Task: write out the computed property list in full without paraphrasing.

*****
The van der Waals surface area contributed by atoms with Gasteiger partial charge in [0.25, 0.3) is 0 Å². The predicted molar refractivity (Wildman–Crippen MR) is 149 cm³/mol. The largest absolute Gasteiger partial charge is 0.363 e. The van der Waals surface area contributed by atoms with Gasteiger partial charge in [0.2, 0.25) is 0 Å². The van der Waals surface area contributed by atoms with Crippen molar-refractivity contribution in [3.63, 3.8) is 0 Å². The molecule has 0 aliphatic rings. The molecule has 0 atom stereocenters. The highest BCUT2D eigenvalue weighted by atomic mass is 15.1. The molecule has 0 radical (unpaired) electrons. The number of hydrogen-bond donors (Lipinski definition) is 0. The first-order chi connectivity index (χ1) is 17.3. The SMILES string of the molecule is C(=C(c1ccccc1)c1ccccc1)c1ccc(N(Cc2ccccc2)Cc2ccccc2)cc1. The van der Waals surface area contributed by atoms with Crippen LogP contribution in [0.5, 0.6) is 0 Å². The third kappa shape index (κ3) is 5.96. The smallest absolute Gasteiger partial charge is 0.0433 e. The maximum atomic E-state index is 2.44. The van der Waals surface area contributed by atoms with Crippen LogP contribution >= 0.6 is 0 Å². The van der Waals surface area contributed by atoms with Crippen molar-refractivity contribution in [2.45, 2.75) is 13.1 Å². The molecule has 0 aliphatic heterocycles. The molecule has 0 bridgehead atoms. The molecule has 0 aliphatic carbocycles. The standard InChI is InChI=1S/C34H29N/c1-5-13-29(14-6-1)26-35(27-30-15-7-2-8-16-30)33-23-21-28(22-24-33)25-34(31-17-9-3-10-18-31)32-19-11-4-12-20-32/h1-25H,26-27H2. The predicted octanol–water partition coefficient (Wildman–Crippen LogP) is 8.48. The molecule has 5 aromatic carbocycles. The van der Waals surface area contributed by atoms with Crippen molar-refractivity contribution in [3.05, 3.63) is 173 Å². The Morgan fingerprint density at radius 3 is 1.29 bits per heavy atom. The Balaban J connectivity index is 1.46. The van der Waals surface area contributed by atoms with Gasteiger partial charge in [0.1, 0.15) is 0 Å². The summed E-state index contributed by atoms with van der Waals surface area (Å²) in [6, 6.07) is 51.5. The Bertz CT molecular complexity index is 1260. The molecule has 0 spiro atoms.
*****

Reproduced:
The van der Waals surface area contributed by atoms with Gasteiger partial charge in [0.25, 0.3) is 0 Å². The predicted molar refractivity (Wildman–Crippen MR) is 149 cm³/mol. The largest absolute Gasteiger partial charge is 0.363 e. The van der Waals surface area contributed by atoms with Gasteiger partial charge in [0.2, 0.25) is 0 Å². The van der Waals surface area contributed by atoms with Crippen molar-refractivity contribution in [3.63, 3.8) is 0 Å². The molecule has 0 aliphatic rings. The molecule has 0 atom stereocenters. The highest BCUT2D eigenvalue weighted by atomic mass is 15.1. The molecule has 0 radical (unpaired) electrons. The number of hydrogen-bond donors (Lipinski definition) is 0. The first-order chi connectivity index (χ1) is 17.3. The SMILES string of the molecule is C(=C(c1ccccc1)c1ccccc1)c1ccc(N(Cc2ccccc2)Cc2ccccc2)cc1. The van der Waals surface area contributed by atoms with Crippen LogP contribution in [0.5, 0.6) is 0 Å². The third kappa shape index (κ3) is 5.96. The smallest absolute Gasteiger partial charge is 0.0433 e. The maximum atomic E-state index is 2.44. The van der Waals surface area contributed by atoms with Crippen LogP contribution >= 0.6 is 0 Å². The van der Waals surface area contributed by atoms with Crippen molar-refractivity contribution in [2.45, 2.75) is 13.1 Å². The molecule has 0 aliphatic heterocycles. The molecule has 0 bridgehead atoms. The molecule has 0 aliphatic carbocycles. The standard InChI is InChI=1S/C34H29N/c1-5-13-29(14-6-1)26-35(27-30-15-7-2-8-16-30)33-23-21-28(22-24-33)25-34(31-17-9-3-10-18-31)32-19-11-4-12-20-32/h1-25H,26-27H2. The predicted octanol–water partition coefficient (Wildman–Crippen LogP) is 8.48. The molecule has 5 aromatic carbocycles. The van der Waals surface area contributed by atoms with Crippen molar-refractivity contribution in [3.05, 3.63) is 173 Å². The Morgan fingerprint density at radius 3 is 1.29 bits per heavy atom. The Balaban J connectivity index is 1.46. The van der Waals surface area contributed by atoms with Gasteiger partial charge in [0.1, 0.15) is 0 Å². The summed E-state index contributed by atoms with van der Waals surface area (Å²) in [6, 6.07) is 51.5. The Bertz CT molecular complexity index is 1260. The molecule has 0 spiro atoms.